Sometimes when you stare at something long enough, you begin to see things. This is not the case with optical sensors and telescopes. Sure, there is noise from electronics, but it’s random and traceable. Stargazing with a telescope and camera is ideal for staring at the same patches of real estate for very long and repeated periods. This is the method used by the Dark Energy Survey (DES), and with less than one percent of the target area surveyed, astronomers are already discovering previously unknown objects in the outer Solar System.
The Dark Energy Survey is a five year collaborative effort that is observing Supernovae to better understand the structures and expansion of the universe. But in the meantime, transient objects much nearer to home are passing through the fields of view. Trans-Neptunian Objects (TNOs), small icy worlds beyond the planet Neptune, are being discovered. A new scientific paper, released as part of this year’s American Astronomical Society gathering in Seattle, Washington, discusses these newly discovered TNOs. The lead authors are two undergraduate students from Carleton College of Northfield, Minnesota, participating in a University of Michigan program.
The Palomar Sky Survey (POSS-1, POSS-2), the Sloan Digital Sky Survey, and every other sky survey have mapped not just the static, nearly unchanging night sky, but also transient events such as passing asteroids, comets, or novae events. The Dark Energy Survey is looking at the night sky for structures and expansion of the Universe. As part of the five year survey, DES is observing ten select 3 square degree fields for Type 1a supernovae on a weekly basis. As the survey proceeds, they are getting more than anticipated. The survey is revealing more trans-Neptunian objects. Once again, deep sky surveys are revealing more about our local environment – objects in the farther reaches of our Solar System.
DES is an optical imaging survey in search of Supernovae that can be used as weather vanes to measure the expansion of the universe. This expansion is dependent on the interaction of matter and the more elusive exotic materials of our Universe – Dark Energy and Dark Matter. The five year survey is necessary to achieve a level of temporal detail and a sufficient number of supernovae events from which to draw conclusions.
In the mean time, the young researchers of Carleton College – Ross Jennings and Zhilu Zhang – are discovering the transients inside our Solar System. Led by Professor David Gerdes of the University of Michigan, the researchers started with a list of nearly 100,000 observations of individual transients. Differencing software and trajectory analysis helped identify those objects that were trans-Neptunian rather than asteroids of the inner Solar System.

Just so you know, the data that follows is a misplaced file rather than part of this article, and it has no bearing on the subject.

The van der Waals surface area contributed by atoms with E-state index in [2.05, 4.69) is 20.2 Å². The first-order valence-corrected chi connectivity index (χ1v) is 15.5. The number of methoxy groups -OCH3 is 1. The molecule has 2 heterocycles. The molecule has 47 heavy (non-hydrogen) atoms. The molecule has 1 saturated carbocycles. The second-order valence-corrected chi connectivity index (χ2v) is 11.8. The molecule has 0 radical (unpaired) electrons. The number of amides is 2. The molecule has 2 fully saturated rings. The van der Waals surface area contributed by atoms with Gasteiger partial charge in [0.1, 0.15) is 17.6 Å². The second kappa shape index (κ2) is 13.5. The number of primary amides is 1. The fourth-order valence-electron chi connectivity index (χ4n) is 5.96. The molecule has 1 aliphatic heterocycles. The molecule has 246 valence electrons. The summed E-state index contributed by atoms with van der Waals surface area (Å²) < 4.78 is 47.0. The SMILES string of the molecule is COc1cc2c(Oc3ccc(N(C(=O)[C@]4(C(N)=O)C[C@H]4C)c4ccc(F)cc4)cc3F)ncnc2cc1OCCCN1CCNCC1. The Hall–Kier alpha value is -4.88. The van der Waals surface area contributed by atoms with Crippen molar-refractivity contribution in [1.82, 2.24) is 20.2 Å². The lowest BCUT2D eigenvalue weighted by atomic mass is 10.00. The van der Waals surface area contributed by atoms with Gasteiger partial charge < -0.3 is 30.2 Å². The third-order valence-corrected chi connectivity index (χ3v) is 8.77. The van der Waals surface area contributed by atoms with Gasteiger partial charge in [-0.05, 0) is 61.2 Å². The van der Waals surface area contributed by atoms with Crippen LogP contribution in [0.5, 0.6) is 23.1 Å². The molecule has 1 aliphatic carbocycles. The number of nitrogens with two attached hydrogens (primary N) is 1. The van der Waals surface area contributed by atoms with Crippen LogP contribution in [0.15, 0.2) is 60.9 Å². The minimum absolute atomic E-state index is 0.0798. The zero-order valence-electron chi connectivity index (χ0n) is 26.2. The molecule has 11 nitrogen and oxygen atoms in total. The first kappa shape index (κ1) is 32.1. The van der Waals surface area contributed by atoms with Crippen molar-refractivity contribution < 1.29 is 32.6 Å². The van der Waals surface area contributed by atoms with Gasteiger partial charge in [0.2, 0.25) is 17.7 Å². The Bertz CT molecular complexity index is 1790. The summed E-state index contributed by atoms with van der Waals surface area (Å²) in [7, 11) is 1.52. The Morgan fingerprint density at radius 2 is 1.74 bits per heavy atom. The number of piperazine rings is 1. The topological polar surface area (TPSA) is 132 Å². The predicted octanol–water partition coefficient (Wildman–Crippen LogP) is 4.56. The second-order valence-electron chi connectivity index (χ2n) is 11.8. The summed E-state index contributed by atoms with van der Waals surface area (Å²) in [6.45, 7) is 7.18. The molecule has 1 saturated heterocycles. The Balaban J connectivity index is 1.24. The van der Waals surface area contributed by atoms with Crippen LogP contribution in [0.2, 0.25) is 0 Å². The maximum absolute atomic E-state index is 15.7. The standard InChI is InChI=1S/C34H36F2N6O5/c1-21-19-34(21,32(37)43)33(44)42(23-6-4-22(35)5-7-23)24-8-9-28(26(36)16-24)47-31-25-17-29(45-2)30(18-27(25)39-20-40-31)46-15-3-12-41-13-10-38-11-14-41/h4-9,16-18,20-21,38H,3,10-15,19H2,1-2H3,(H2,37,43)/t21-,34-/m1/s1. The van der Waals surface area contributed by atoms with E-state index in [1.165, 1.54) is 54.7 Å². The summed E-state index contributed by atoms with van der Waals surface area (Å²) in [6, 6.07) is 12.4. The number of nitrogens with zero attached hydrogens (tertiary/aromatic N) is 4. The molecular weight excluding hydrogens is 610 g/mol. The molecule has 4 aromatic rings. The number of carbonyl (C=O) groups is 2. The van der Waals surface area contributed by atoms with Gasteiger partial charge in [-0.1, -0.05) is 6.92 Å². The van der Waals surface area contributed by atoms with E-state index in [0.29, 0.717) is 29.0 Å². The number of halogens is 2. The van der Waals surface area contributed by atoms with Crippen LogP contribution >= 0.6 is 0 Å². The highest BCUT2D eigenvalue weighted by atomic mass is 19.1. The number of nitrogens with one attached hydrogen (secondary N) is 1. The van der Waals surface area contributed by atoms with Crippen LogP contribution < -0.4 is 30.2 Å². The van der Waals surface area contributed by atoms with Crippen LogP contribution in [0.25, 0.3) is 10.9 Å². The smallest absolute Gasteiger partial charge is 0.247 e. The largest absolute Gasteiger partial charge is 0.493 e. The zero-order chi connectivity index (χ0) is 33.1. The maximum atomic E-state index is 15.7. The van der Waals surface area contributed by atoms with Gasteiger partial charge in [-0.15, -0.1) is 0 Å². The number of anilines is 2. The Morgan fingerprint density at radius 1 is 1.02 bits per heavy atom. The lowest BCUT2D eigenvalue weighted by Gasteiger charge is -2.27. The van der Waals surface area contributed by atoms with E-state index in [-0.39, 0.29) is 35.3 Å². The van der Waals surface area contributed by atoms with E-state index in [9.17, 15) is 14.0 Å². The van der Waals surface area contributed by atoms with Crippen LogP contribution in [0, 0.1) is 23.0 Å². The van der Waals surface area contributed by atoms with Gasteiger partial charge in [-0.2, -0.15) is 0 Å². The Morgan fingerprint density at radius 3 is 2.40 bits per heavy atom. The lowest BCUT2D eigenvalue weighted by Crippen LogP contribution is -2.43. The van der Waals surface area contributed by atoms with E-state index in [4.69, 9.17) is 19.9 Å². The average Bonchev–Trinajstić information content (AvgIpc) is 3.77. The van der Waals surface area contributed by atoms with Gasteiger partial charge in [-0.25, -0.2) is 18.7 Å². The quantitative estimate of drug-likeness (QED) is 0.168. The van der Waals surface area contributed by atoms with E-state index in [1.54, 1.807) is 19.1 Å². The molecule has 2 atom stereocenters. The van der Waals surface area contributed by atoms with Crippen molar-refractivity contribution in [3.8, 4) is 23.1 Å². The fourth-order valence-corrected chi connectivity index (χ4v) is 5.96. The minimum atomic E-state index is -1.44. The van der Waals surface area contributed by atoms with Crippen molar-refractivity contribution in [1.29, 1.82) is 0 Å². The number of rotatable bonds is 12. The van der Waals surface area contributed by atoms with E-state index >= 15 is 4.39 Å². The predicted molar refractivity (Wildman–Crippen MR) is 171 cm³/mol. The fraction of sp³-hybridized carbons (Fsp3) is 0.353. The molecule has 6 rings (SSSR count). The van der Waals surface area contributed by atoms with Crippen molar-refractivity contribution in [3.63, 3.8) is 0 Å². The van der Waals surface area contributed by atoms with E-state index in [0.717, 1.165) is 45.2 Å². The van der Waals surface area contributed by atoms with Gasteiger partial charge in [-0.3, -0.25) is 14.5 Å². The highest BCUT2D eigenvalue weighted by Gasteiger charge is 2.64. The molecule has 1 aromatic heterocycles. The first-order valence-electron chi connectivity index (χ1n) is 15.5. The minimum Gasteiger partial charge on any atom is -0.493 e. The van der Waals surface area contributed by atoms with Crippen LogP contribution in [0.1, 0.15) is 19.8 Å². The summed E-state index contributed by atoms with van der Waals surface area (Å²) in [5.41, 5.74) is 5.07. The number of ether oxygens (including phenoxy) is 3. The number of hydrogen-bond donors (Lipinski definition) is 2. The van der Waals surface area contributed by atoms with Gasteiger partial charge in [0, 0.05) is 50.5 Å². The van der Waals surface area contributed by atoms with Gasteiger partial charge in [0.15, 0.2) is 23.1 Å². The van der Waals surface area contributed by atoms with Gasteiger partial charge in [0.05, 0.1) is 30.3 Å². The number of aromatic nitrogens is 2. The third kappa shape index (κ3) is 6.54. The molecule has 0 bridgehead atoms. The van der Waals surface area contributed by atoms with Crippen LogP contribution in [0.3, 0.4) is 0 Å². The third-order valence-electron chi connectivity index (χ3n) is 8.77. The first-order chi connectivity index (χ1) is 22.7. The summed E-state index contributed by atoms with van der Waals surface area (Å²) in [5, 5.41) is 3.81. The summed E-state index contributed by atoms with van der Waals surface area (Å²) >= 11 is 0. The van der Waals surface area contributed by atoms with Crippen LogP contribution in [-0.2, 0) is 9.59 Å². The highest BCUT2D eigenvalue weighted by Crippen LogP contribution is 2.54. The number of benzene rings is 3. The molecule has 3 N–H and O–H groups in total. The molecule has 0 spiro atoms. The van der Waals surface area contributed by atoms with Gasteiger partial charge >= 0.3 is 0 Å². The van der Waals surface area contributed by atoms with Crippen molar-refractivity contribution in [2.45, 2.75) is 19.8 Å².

While asteroids residing in the inner solar system will pass quickly through such small fields, trans-Neptunian objects (TNOs) orbit the Sun much more slowly. For example, Pluto, at an approximate distance of 40 A.U. from the Sun, along with the object Eris, presently the largest of the TNOs, has an apparent motion of about 27 arc seconds per day – although for a half year, the Earth’s orbital motion slows and retrogrades Pluto’s apparent motion. The 27 arc seconds is approximately 1/60th the width of a full Moon. So, from one night to the next, TNOs can travel as much as 100 pixels across the field of view of the DES survey detectors since each pixel has a width of 0.27 arc seconds.
The scientific sensor array, DECam, is located at Cerro Tololo Inter-American Observatory (CTIO) in Chile utilizing the 4-meter (13 feet) diameter Victor M. Blanco Telescope. It is an array of 62 2048×4096 pixel back-illuminated CCDs totaling 520 megapixels, and altogether the camera weighs 20 tons.
With a little over 2 years of observations, the young astronomers stated, “Our analysis revealed sixteen previously unknown outer solar system objects, including one Neptune Trojan, several objects in mean motion resonances with Neptune, and a distant scattered disk object whose 1200-year orbital period is among the 50 longest known.”
“So far we’ve examined less than one percent of the area that DES will eventually cover,” says Dr. Gerdes. “No other survey has searched for TNOs with this combination of area and depth. We could discover something really unusual.”
What does it all mean? It is further confirmation that the outer Solar System is chock-full of rocky-icy small bodies. There are other examples of recent discoveries, such as the search for a TNO for the New Horizons mission. As New Horizons has been approaching Pluto, the team turned to the Hubble space telescope to find a TNO to flyby after the dwarf planet. Hubble made short shrift of the work, finding three that the probe could reach. However, the demand for Hubble time does not allow long term searches for TNOs. A survey such as DES will serve to uncover many thousands of more objects in the outer Solar System. As Dr. Michael Brown of Caltech has stated, there is a fair likelihood that a Mars or Earth-sized object will be discovered beyond Neptune in the Oort Cloud.
Source: Universe Today, written by Tim Reyes